Clash of cultures: Meet Taumarunui's horsemen
"Suppose you're here about the horses," bellows Joe Tuwhangai from the deck of his back-block house in Taumarunui.
The Ngati Maniapoto man looks wild - he has gaps where his front teeth used to be, aged ink in his skin and ragged black hair framing his bristled face.
It is Thursday, 11am and overcast, and the 51-year-old says the morning is about to get a whole lot better.
A dented van rolls up from town on cue and out steps his nephew, Clifton Haupapa, the "wild" horseman who has hit the headlines after galloping up the middle of the main street.
And the good news is there is two boxes of bourbon and cola from the bottle store. Tuwhangai's grin stretches wider. He cracks a Maverick open, drinks, and invites us in.
There is the smell of poverty inside and the odour of too many bodies living in too small a space.
Upstairs, Tuwhangai is two cans down and smoking a Port Royal roll-your-own when he tells the story of his first horse, Pony.
"When I was born, my mum's dad owned a mare that had a foal the same day, so I was virtually born on a horse," he says.
"Pony, yeah, she had four foals, but my grandfather, he was never a sentimental man.
"If he had a pet pig and we wanted to eat, he'd eat it. He'd sell your horse.
"It wasn't a problem."
After his mother died, Tuwhangai grew up living off the land on his grandparents' 300-acre farm at Kawhia.
There he learnt to ride Pony as a 7-year-old; six years later his grandfather chucked it on the "dog-tucka truck" for $200 and broke his heart.
"They didn't want to go," he says.
"There were two horses and they knew they were going somewhere.
"They were neighing and wanting to get out and wouldn't go up the race."
Tuwhangai was in tears.
"Well it was my first horse and he's just going and chucking it on the dog-tucka truck. It was about the only thing I ever owned in my life, apart from dogs.
"It was my horse, fullstop, but not in my grandfather's eyes.
"If it eats his grass, it's his horse - you can't argue with it, can you."
Tuwhangai is a grandfather now and the father of 12 children to two women, nine of them to wife Christine.
They range in age from 2 to 29.
They are not all living at home, yet there are still 13 people under one roof on the corner of Tuku and Ngatai streets.
There used to be horses tethered up outside, too, and on empty sections nearby. Sometimes, and more so in the past year or so, the authorities got involved.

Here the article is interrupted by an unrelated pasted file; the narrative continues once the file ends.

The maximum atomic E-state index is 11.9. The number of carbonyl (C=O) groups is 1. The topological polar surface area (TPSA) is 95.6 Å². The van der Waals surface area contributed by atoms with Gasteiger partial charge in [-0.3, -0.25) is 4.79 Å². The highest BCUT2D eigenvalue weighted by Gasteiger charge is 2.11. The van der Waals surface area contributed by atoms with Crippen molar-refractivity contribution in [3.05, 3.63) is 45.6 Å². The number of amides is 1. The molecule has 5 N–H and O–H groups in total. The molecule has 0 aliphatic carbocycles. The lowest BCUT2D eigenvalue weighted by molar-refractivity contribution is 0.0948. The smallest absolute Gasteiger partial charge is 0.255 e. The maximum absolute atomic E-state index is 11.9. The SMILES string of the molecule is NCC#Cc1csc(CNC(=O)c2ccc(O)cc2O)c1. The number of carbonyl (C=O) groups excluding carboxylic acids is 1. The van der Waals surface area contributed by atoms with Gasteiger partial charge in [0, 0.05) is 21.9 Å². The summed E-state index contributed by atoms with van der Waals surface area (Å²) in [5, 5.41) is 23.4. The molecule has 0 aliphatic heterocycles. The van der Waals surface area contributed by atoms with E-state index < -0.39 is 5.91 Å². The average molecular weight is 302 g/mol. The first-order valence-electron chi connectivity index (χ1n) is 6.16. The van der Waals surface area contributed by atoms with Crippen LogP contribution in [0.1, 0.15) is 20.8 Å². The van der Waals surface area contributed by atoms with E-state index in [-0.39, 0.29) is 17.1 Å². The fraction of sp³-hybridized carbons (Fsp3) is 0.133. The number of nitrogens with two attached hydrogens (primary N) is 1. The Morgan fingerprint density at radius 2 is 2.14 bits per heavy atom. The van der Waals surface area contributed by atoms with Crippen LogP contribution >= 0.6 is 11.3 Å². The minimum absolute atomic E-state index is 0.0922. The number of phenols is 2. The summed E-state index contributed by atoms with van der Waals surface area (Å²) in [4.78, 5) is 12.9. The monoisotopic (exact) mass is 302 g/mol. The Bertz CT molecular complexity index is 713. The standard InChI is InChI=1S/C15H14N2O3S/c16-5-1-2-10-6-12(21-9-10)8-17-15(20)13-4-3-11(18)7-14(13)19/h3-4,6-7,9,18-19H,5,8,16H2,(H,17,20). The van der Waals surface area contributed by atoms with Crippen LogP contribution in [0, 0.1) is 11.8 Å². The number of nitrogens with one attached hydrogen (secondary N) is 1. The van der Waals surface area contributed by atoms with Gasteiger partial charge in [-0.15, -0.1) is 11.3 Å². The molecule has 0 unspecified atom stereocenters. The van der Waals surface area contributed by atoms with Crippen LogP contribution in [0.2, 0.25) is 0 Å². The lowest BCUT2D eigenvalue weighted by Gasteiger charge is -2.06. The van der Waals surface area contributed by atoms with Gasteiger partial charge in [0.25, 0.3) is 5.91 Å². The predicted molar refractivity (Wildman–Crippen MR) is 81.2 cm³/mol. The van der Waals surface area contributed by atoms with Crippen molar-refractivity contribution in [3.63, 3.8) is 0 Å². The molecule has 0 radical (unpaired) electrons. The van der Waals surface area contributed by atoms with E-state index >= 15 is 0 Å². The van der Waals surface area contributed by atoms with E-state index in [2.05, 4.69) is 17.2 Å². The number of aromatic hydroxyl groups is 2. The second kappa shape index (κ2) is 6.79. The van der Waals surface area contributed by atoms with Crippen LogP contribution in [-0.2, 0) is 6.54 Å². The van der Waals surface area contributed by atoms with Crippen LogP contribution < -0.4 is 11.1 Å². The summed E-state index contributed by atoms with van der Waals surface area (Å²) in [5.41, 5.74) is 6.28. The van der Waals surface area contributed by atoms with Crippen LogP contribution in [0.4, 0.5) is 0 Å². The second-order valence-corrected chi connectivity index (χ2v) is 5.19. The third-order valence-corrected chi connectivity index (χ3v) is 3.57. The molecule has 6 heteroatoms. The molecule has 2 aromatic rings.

"The policeman said horses belong on a farm - I said I'd owned a horse all my life but I've never owned a farm."
Tuwhangai is a shearer turned stay-at-home dad who lives off state support and wild game.
He is known as a man who can shoe a horse, break-in wild ones and "bomb proof" them. He owns three: Miss Walker, Dead Eye Dick and Easy.
They have been in the bush for a while now but when in town they caused some of the 50 equine complaints to the Ruapehu District Council in the past year. Gripes ranged from horse droppings fouling up the streets to children galloping bareback around the Matapuna suburb at dusk. The tension came to a head when one man's horse was spotted roaming the streets.
The council impounded it in a secure council paddock. In true wild west fashion the owner cut the chain to the main yard and clipped the No 8 wire back-up fence to free the animal. But the escape was short-lived. An admission was made. The animal was impounded again, tendered, sold.
In response to rising pressure on the horsemen and the council's refusal to allow riders on the road verge, Haupapa, allegedly intoxicated, galloped down the middle of Hakiaha St on the afternoon of October 31 as a spur of the moment protest.
Upstairs in Tuwhangai's house, Haupapa's into the bourbon and cokes too. Horses are a way of life, he says, and the council has been creating problems where there aren't any. Teaching children how to deal with horses is part of being a horseman, he says.
"For us as Maori, we're going backwards in the world, as you can see.
"We have to teach our kids these little things we know otherwise they'll never know."